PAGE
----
Accused of Ordering Nun's Murder, Brazilian Landowner Surrenders

BRASILIA, Brazil, March 28, 2005 (ENS) - The man accused of ordering the slaying of American missionary nun Sister Dorothy Stang in February turned himself in to police late Sunday in the Amazon city of Altamira, Para, about 80 miles from where the murder took place.

Police arrested landowner Vitalmiro Bastos de Moura, nicknamed "Bida," who maintains his innocence in the shooting of the 74 year old conservationist missionary. He was implicated when a handgun was found on his farm that ballistics tests determined was the weapon used to kill Stang. No further suspects remain at large.

Stang

Sister Dorothy Stang lived in Brazil for 30 years as a conservationist missionary (Photo courtesy Greenpeace)
Stang was shot in the face at point blank range on February 12 in the northern rainforest town of Anapu where she worked to protect the rainforest for poor settlers against the region's wealthy ranchers.

"The crime was exposed by the joint efforts of the Federal Police and state police forces in slightly more than 12 days, and, yesterday, with the arrest of one of the authors of the crime, all that is left is to reveal his relations with other individuals in order for the crime to be deciphered once and for all," said Justice Minister Márcio Thomaz Bastos.

The minister said the capture of Bida, and of confessed gunman Clodoaldo Carlos Batista in late February, show that the Federal Public Safety System established at the start of President Luiz Inacio Lula da Silva's administration is working well.

The system provides for the integrated management of information and public safety systems, police training, expert examinations, and the prevention of violence in the country.

President Lula said last week that the government will become more active in the effort to stamp out lawlessness since Stang was shot. "The days of impunity are over. Brazil has laws; it is not a no-man's land," he said.

Senator Ana Julia Carepa of Para, who heads an External Commission of the Brazilian Senate to track investigations into Stang's death, said, "We are almost certain that there is a partnership to eliminate rural leaders based on the conflict in the region."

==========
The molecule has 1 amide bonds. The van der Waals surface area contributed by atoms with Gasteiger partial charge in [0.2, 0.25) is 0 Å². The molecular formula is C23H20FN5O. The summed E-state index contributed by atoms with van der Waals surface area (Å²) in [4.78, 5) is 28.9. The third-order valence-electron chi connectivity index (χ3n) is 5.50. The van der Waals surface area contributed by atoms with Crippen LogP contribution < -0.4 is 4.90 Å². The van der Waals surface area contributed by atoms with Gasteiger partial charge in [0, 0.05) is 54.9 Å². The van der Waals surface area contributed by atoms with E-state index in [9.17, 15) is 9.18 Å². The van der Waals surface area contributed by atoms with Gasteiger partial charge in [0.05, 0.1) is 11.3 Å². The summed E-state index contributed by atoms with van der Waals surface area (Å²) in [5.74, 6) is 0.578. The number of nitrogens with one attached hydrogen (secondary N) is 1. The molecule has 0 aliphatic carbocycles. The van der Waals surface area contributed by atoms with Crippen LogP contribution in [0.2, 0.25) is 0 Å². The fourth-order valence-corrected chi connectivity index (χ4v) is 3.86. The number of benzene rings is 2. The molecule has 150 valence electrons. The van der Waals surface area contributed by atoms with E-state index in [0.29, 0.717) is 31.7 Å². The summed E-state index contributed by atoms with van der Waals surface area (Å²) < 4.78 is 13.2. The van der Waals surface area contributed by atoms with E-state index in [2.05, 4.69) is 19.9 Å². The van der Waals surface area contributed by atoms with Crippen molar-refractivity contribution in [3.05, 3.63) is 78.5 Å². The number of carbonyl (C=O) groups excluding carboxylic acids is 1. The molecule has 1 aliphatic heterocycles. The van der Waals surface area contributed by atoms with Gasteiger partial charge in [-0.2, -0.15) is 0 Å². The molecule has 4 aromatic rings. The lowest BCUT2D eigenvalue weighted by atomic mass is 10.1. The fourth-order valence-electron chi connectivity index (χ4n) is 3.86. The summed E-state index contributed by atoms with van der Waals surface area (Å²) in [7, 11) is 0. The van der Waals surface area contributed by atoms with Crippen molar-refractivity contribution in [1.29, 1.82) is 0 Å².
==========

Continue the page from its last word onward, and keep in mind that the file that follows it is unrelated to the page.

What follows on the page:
Originally from Dayton, Ohio, Stang was a naturalized Brazilian citizen after living in Brazil for more than 30 years.

The nun was a member of the Sisters of Notre Dame de Namur. The order said her mission was "to help poor farmers build independent futures for their families." She worked with the Pastoral Land Commission, the Catholic Church's arm that fights for the rights of rural workers, peasants and defends land reforms in Brazil.

farmers

Peasant farmers in Anapu who Sister Dorothy was working to protect. (Photo courtesy DKA)
Stang lived in Anapu, a new county created by peasant farmers who migrated from the northeast of Brazil into the Amazon rainforest following agrarian land reform.

About 173,000 acres of the forest had been declared unproductive three years ago and was given to the farmers by Brazil’s National Institute of Colonization and Agrarian Reform.

The farmer’s organization, “Sem Terra,” which means without land, has 600 member families involved in the project. The land is rich in cedar and mahogany, and it attracted the attention of loggers and corporate landowners. Stang and the farm families had received death threats connected with their protection of the land.

Some 2,000 soldiers were deployed to Para to assist in the Stang investigation.

In February, President Lula signed a decree creating an 8.15 million acre forest reserve and a 1.1 million acre national park in Para.

Late last year and in early 2005, Lula gave in to logging interests by restoring logging licenses to people working on the Amazon frontier. The government suspension of licenses last year brought thousands of loggers and land developers out to protest by blockading highways and burning buses. They threatened to seize an airport and poison rivers if the government did not restore their logging rights.